From April 26-27, 2019, the 10th Sociology of Conventions Workshop with the topic “Conventions@Work” took place at University of Innsbruck. Together with Bianca Schoenherr, Katharina Zangerle provides a summary of key discussion points of the workshop over at the blog “Économie des conventions“:
Variety in regard to disciplines (e.g., Sociologist, Economists, Historians), origin (e.g., France, Switzerland, Germany, France and Austria), empirical interests (e.g., from migration, health, the digital, social policy, science, farming, to intellectual property regulations and information security…), but connected through the common theoretical perspective, characterized the audience composed of about 35 scientists. Besides, it was the workshops format, which allowed the presenters adequate time (45 minutes) to make clear their arguments and respond to the assigned discussants’ and audiences’ responses of different sorts, that triggered the discussion. The following overview serves to communicate current developments in the community, but makes no account to be complete.
Silvia Jordan and Albrecht Becker, both professors in the area of Management Accounting and thus part of the Department of Organization and Learning at the University of Innsbruck, are hiring three doctoral fellows by October 2010 (PDF of the call for applications in German and English):
Positions 1 and 2: Research assistants in the Austrian Science Fund (FWF)-funded research project „Healthcare quality assessment in Austria: Discourses and performances“
Assistance and co-operation in the research project „Healthcare quality assessment in Austria: Discourses and performances“
3-year contract, 75% (30 hours per week)
Position 3: Research and teaching assistant in the management accounting group
Assistance and co-operation in research and teaching in the management accounting group
This research essay is authored by Melissa Köhler, student in the master program Organization Studies at University of Innsbruck.
‘We do not learn from experiences… we learn from reflecting on experiences.’ (John Dewey)
Unexpected and unusual incidents in organizational life often result in a change from stable conditions into situations that are ‘far from equilibrium’ (Rudolph and Repenning, 2002). Even if undesirable incidents entail an organizational breakdown and misery, organizations can try to make sense of the circumstances. They have the possibility to reflect and learn in order to prevent such occasions, or to improve their response the next time. To understand how organizations learn from disasters, current scientific literature mainly analyzes very popular incidents such as the Mount Everest climbing accident in 1996 or natural catastrophes. In order to gain substantial insights on how organizations learn from disastrous situations, this focus on extreme incidents seems quite narrow-minded. Who defines whether a specific event is a disaster or not? A ‘Framing’ perspective could help to induce a better understanding on how organizations learn from such situations.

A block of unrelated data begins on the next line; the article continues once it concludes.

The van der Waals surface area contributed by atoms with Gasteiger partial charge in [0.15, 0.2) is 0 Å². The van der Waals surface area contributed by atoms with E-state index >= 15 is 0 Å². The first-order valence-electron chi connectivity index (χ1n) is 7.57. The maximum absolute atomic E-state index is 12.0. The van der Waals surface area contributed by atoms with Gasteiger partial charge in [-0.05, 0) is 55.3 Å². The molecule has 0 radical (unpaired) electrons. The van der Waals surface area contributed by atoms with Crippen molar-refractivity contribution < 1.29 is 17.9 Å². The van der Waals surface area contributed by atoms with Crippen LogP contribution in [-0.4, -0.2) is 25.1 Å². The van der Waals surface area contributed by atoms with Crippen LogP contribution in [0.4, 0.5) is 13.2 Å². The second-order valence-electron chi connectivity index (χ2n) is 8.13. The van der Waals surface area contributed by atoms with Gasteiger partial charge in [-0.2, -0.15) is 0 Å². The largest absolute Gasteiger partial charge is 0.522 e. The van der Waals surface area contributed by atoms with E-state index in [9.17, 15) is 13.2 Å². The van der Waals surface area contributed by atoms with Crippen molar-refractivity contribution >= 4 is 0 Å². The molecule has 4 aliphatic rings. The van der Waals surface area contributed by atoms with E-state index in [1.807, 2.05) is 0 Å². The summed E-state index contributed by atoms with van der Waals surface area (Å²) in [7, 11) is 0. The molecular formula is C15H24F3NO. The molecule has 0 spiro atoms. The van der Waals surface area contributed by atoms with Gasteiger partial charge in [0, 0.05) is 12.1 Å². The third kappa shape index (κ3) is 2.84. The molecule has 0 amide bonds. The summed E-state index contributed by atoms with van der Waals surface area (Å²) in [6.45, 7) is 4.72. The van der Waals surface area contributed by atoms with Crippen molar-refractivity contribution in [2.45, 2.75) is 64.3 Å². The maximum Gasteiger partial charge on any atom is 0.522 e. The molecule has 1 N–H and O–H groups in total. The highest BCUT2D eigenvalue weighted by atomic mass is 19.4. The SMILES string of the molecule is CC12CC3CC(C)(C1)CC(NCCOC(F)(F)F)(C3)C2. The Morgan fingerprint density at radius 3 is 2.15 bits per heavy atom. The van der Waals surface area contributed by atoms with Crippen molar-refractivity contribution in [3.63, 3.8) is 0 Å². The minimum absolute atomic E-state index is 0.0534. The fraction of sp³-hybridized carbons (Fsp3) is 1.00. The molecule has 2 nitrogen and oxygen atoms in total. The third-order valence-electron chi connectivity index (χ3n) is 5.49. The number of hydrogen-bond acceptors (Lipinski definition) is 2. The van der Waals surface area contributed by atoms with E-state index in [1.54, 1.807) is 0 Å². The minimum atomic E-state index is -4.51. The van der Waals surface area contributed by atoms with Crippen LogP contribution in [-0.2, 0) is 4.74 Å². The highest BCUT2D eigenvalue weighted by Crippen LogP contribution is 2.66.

Globalization and digitalization are keywords which characterize today’s society. The process of digitalization and dissemination of data has already found its way into education. It is one of the biggest concerns when talking about modernizations in educational systems (Dobusch & Heimstädt, 2016). One primary goal of recent education is to make knowledge accessible anywhere, anytime and for anyone. As a result education becomes egalitarian and contributes to the public’s welfare. In his educational ideal Humboldt already registered that it is the state’s duty to make knowledge available for everyone even for the poorest (Gaisbauer, Kaperer, Koch & Sedmak, 2013). Going one step further beyond open access for everybody the UNESCO has come up with the conception of Open Educational Resources (OER). “OER are teaching, learning, and research resources that reside in the public domain or have been released under an intellectual property license that permits their free use or re-purposing by others.” (Atkins, Brown & Hammond, 2007, p. 4).
What also came along with this Open Education Movement were Massive Open Online Courses (MOOCs) in the segment of higher education. Since 2008 these educational opportunities offered by universities and commercial organizations have shaped the educational infrastructure. The number of MOOCs has rapidly grown in the last ten years because educational institutions have to fulfill the needs of potential students and to meet the requirements of the fast changing educational market towards learner-centered and individualized learning methods. MOOCs are online courses which provide each person free access to university level education without paying a fee and without the need to fulfill certain admission requirements (Yuan & Powell, 2013). Though, at this point it raises the question: To what extent does the ‘Open’ in Massive Open Online Courses correspond to the ‘Open’ in Open Educational Resources or do MOOCs not overcome the hurdle of providing only Open Access instead of Open Education? Continue reading “The Simulacrum of Massive Open Online Courses representing Open Educational Resources”→
The workshop is free of charge and a couple of places are still available for readers of this blog. If someone from the OS conjunction community is interested and flexible enough to join at the last minute, please send an e-mail to Andreas.Exenberger [at] uibk.ac.at.